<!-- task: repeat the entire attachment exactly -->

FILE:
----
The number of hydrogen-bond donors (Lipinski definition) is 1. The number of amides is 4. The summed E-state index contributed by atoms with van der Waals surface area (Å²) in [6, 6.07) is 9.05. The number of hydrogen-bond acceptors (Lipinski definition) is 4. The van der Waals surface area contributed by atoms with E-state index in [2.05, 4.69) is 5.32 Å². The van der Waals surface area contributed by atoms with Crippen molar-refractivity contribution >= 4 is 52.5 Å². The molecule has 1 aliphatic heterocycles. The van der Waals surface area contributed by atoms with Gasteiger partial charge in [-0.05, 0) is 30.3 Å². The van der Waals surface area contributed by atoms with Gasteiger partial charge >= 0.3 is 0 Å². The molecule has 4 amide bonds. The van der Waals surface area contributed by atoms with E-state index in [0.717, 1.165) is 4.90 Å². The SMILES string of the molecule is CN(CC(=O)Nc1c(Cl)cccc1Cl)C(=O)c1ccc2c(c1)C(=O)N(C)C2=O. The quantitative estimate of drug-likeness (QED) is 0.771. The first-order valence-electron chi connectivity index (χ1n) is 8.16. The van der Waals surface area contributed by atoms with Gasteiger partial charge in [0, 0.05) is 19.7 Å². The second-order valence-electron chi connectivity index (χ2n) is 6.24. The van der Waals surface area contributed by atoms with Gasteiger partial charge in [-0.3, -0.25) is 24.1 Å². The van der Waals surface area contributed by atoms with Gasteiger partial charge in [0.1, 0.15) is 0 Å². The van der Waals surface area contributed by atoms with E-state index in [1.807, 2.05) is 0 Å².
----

The number of hydrogen-bond donors (Lipinski definition) is 1. The number of amides is 4. The summed E-state index contributed by atoms with van der Waals surface area (Å²) in [6, 6.07) is 9.05. The number of hydrogen-bond acceptors (Lipinski definition) is 4. The van der Waals surface area contributed by atoms with E-state index in [2.05, 4.69) is 5.32 Å². The van der Waals surface area contributed by atoms with Crippen molar-refractivity contribution >= 4 is 52.5 Å². The molecule has 1 aliphatic heterocycles. The van der Waals surface area contributed by atoms with Gasteiger partial charge in [-0.05, 0) is 30.3 Å². The van der Waals surface area contributed by atoms with Gasteiger partial charge >= 0.3 is 0 Å². The molecule has 4 amide bonds. The van der Waals surface area contributed by atoms with E-state index in [0.717, 1.165) is 4.90 Å². The SMILES string of the molecule is CN(CC(=O)Nc1c(Cl)cccc1Cl)C(=O)c1ccc2c(c1)C(=O)N(C)C2=O. The quantitative estimate of drug-likeness (QED) is 0.771. The first-order valence-electron chi connectivity index (χ1n) is 8.16. The van der Waals surface area contributed by atoms with Gasteiger partial charge in [0, 0.05) is 19.7 Å². The second-order valence-electron chi connectivity index (χ2n) is 6.24. The van der Waals surface area contributed by atoms with Gasteiger partial charge in [-0.3, -0.25) is 24.1 Å². The van der Waals surface area contributed by atoms with Gasteiger partial charge in [0.1, 0.15) is 0 Å². The van der Waals surface area contributed by atoms with E-state index in [1.807, 2.05) is 0 Å².